Enthalpy of neutralisation

  • Thread starter repugno
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  • #1
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Hello all,

I don't quite understand how to calculate the enthalpy of neutralisation. Example, if I add [itex]50cm^3[/itex] of a [itex]1.0 mol dm^-3[/itex] solution of HCL to a polystyrene cup. And then add [itex]50cm^3[/itex] of a [itex]1.1 mol dm^-3[/itex] of NaOH to the same cup, we'll get a reaction with a temperature rise. The temperature rise can be noted and a calculation can be made to find the enthalpy of neutralisation.

So, assuming no heat is lost to the suroundings and the specific heat capacity of the solution is the same as that of water, then

Heat absorbed by solution = m * c * t
= 100 * 4.2 * 6.5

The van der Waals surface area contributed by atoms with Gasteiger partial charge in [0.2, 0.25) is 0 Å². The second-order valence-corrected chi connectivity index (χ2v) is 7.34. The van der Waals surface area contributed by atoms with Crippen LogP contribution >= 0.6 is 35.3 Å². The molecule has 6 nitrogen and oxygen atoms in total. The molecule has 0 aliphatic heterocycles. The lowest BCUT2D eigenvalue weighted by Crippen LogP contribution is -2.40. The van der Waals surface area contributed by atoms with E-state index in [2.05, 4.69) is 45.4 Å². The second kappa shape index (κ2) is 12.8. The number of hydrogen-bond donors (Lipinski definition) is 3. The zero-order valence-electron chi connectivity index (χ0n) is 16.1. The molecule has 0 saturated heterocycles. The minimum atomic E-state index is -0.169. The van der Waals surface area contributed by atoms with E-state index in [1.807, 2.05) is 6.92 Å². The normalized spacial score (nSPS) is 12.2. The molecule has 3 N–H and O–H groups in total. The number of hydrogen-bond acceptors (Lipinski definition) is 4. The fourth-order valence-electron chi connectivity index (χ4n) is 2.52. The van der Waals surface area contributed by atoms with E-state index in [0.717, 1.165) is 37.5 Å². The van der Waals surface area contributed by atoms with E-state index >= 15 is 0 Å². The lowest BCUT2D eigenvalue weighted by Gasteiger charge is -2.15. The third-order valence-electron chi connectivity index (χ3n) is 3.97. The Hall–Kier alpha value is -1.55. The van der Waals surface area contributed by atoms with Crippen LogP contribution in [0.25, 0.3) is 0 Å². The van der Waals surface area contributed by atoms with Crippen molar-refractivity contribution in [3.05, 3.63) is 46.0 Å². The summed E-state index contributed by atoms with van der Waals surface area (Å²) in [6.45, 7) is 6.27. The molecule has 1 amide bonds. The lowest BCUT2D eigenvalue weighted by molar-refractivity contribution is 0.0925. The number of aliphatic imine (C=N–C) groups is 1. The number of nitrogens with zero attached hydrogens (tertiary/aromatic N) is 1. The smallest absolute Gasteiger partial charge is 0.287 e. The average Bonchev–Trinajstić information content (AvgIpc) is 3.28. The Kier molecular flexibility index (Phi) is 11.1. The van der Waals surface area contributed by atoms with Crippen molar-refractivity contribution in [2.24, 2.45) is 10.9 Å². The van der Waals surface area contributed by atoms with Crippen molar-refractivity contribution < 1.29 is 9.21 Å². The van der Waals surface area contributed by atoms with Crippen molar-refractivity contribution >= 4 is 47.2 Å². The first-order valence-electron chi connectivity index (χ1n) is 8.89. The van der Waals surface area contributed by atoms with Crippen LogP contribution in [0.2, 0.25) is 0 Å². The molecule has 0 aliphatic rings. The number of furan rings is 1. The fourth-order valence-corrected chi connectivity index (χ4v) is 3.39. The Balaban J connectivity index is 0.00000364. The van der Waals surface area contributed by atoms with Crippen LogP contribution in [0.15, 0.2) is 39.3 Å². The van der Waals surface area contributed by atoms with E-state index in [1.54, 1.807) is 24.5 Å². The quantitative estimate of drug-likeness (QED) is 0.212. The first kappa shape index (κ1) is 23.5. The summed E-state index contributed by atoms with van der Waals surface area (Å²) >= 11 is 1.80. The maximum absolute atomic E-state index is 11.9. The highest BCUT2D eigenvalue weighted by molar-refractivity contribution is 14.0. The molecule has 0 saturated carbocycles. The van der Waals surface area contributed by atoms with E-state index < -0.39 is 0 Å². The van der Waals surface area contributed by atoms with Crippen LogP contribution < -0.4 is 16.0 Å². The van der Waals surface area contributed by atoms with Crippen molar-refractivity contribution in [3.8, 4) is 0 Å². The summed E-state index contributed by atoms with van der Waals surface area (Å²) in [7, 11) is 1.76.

= 2730J

This is the part i don't understand, do I devide this figure with the moles of HCL in the solution or the moles of NaOH?

Any help would be much appreciated. Thank you
 

Answers and Replies

  • #2
GCT
Science Advisor
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Write out a balanced equation and find the limiting reagent from the info provided. Use this mol value.

It does not matter the way you state it, just kJ/mol will do as long as you associated with the particular reaction.

Hope this answers your question.
 
  • #3
538
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calculate number of moles for HCL through given data .... ( u know molarity....find moles) and same for NaOH ....

Since the first one is strong acid ..the other is strong base...so their Enthalpy Of Nuetralization will be 57.1 KJ/mol which is constant for strong acids and bases.


calculate ....RISE IN TEMP ....cuz u got the net heat released...
 

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